His act of downloading articles from JSTOR for intellectual pursuit should have been encouraged and supported. Instead, it led the US government to indict and threaten him with 35 years in prison and a million dollar fine for wire- and computer fraud even after JSTOR refused to pursue criminal charges. Yet, until the end, Aaron never wavered from his ideals nor gave up his integrity.
The world and Libraries need more Aaron Swartz’s. We hope that the ALA will join us in honoring Aaron’s leadership in protecting the Internet from censorship and corporate interests and his life-long commitment to open access to scholarship and government information for every person on the planet. Aaron’s passing this week has motivated many people around the world to carry on his torch by uploading and freely sharing their writings on the Internet in his memory. We hope that ALA will honor Aaron by not only giving him the 2013 Madison Award, but also fostering his ideals and forwarding his work.
PhD candidate and co-founder of Radical Reference and Free government Information
Government Information Librarian and co-founder of Radical Reference and Free government Information
Brief Biography of Aaron Swartz:
Aaron Swartz’s, brief biography:
• Born 1986, Chicago, Illinois
• 1999 at the age of 13 creates a program for an open source encyclopedia, theinfo.org
• 2000 co-authored the RSS 1.0 standard for news aggregation
o joined the founding team of Creative Commons and developed their metadata system
o joined the RDF Core Working Group, the standards body for the Web
o worked on the semantic web writing popular guides as well as specifications and co-wrote the article, “The Semantic Web: a Network of Content for the Digital City,” Proceedings Second Annual Digital Cities Workshop, Kyoto, Japan, October, 2001.
• 2002 wrote, “MusicBrainz: a Semantic Web Service,” IEEE Intelligent Systems, Jan./Feb., 2002 pp. 76-77.
• 2004 attended Stanford University for one year.
• 2005-2006 works for Reddit and develops the Python web framework, web.py, and releases it as an open-source project and also conducts study “Who Writes Wikipedia”
• 2007 developed Open Library, an open access project to collect metadata about every book ever published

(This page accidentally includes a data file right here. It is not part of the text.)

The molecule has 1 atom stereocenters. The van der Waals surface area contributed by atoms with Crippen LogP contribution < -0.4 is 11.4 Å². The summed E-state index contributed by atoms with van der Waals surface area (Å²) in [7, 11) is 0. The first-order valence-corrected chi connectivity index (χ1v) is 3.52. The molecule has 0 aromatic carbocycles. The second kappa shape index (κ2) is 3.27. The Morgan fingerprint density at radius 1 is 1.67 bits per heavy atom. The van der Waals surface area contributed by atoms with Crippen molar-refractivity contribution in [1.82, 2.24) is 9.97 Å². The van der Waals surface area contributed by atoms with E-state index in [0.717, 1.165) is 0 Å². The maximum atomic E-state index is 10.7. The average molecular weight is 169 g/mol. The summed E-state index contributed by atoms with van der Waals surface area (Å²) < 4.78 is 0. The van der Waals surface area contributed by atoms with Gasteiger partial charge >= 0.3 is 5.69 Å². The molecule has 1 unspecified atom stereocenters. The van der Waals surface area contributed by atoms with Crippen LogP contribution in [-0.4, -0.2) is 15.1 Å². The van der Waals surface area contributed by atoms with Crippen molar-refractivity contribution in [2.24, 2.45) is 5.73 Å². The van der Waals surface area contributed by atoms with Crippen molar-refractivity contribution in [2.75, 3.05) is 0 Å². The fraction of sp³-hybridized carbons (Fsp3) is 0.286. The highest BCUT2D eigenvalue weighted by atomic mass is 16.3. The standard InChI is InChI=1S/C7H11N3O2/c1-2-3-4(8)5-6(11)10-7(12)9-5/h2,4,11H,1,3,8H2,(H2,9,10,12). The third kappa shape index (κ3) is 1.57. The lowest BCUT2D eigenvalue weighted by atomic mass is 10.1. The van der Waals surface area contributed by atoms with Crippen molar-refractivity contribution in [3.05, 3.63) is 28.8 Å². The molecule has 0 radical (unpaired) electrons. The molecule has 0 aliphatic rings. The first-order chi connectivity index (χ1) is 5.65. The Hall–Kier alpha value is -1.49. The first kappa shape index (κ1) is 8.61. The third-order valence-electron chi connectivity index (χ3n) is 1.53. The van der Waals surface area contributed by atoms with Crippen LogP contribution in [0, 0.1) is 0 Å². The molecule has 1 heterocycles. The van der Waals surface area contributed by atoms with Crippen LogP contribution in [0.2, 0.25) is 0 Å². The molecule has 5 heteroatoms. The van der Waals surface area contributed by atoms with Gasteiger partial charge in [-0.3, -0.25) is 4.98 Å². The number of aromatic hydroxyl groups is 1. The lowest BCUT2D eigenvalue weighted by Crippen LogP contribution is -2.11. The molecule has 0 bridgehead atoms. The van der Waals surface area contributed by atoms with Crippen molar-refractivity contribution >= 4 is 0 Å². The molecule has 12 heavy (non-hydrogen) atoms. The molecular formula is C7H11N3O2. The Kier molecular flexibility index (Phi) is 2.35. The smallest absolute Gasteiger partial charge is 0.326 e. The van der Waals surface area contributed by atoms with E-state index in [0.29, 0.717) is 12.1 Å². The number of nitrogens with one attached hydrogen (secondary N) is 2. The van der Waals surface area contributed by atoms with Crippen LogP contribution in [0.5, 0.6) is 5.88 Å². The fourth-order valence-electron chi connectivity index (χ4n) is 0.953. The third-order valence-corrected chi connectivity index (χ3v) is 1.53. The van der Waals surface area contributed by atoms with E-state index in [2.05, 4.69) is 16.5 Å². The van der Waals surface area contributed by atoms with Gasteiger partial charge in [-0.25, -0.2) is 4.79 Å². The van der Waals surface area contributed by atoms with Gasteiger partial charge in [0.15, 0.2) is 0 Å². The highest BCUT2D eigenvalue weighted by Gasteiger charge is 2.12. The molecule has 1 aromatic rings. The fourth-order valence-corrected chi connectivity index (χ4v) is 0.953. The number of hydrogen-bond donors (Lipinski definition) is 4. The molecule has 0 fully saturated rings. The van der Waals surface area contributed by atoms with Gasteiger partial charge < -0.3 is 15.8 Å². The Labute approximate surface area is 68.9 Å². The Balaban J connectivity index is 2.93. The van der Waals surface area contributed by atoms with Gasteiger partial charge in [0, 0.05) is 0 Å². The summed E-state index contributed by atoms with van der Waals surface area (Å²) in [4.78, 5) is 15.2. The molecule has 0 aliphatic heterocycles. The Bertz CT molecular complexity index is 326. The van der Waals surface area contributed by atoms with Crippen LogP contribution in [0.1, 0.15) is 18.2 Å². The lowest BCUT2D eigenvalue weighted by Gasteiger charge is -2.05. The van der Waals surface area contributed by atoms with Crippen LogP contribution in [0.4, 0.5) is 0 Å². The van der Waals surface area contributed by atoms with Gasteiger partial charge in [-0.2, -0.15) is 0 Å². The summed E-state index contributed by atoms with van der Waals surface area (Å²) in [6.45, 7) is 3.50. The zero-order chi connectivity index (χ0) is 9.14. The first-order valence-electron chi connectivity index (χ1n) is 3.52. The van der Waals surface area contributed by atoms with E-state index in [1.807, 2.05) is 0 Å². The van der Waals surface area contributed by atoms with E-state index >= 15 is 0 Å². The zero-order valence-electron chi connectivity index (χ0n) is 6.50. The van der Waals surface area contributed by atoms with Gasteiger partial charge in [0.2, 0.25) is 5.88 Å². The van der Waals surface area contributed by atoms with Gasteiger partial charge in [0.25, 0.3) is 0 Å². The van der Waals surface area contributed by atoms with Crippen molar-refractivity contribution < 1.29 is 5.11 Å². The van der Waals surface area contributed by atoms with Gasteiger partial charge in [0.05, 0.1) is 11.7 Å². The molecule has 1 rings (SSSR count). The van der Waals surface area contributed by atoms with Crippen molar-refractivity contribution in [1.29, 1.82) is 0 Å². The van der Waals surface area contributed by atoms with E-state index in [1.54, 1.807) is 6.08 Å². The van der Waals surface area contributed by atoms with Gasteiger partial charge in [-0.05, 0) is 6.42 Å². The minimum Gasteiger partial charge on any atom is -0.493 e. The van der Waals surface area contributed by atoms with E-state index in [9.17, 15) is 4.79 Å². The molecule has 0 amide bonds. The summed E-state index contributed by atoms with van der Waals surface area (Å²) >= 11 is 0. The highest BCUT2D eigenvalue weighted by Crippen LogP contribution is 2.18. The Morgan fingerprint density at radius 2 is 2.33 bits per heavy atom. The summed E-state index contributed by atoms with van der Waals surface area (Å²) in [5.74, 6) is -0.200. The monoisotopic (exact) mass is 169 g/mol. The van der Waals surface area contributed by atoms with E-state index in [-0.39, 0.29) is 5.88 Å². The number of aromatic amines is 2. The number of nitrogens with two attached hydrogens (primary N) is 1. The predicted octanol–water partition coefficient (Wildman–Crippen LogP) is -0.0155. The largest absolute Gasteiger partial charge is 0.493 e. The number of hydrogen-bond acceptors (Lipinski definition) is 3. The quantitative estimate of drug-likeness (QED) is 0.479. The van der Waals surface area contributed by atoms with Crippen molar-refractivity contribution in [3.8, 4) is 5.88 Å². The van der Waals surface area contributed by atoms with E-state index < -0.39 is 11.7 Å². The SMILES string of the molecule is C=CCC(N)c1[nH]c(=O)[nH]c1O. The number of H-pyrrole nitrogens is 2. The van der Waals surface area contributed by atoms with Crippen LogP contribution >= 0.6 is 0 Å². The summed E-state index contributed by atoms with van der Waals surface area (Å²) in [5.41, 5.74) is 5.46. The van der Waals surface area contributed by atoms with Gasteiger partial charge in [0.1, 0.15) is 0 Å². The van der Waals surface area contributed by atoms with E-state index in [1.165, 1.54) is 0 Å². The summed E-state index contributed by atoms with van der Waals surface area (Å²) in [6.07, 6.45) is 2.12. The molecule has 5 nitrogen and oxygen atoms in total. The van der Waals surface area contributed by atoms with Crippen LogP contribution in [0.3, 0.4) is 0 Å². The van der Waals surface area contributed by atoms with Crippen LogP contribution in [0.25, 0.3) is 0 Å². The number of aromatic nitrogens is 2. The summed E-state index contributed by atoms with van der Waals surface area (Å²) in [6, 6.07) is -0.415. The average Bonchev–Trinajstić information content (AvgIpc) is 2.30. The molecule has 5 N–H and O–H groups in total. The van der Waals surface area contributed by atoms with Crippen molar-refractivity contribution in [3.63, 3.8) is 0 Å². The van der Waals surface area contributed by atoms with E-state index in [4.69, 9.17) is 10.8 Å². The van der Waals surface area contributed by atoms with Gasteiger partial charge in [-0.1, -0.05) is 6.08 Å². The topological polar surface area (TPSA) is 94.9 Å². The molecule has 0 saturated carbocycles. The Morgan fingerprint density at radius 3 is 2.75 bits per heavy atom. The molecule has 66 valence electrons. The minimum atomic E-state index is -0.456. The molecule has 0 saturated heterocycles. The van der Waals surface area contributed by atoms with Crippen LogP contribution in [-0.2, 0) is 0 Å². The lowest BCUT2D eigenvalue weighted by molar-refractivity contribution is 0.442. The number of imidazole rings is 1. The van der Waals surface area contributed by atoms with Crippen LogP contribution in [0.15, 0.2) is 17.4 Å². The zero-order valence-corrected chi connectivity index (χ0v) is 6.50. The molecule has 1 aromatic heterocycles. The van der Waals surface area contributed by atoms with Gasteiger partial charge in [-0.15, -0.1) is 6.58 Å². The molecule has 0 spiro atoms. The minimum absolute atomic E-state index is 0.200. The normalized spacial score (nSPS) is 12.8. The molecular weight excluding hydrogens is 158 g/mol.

• 2008 downloaded 20 million pages from PACER and made them truly public access
o founds Demand Progress and begins activism that eventually defeats COICA, SOPA and PIPA bills
o fellow at Harvard University’s Edmond J. Safra Center for Ethics
o charged for crimes in relation to downloading 4 million JSTOR articles
• Dies January 2013
Shinjoung and I were stunned when we heard the news early yesterday morning that our friend -- and supreme friend of libraries and the Internet! -- Aaron Swartz left this world late friday evening. Aaron was deeply committed to and passionate about internet freedom and making information and knowledge as available as possible. To those ends, he worked on many projects large and small in his short but influential life. He was 26.
The *many* heartfelt remembrances from communities as diverse as journalism, law and open source tech -- witness Rick Perlstein, Lawrence Lessig, Glenn Greenwald, Karl Fogel -- attest to Aaron's supreme impact on the world at large (and that's no hyperbole!).
Before I had even heard of his tragic demise, a few colleagues and I were in the midst of writing letters of support for Aaron's nomination for this year's James Madison award from the American Library Association (ALA). This award, named in honor of President James Madison, was established by the ALA in 1986 to honor individuals or groups who have championed, protected and promoted public access to government information and the public’s “right to know” on the national level. I hope now that ALA will award Aaron posthumously!
We're helping Archive-it staff harvest a Web archive of Aaron's work, writings, images, videos, and remembrances. If you've got a URI that you'd like to be included in the archive, please paste it to this Google Doc.
Remembrances of Aaron, as well as donations in his memory, can be submitted at http://rememberaaronsw.com
The world will miss you Aaron. Be at peace my friend!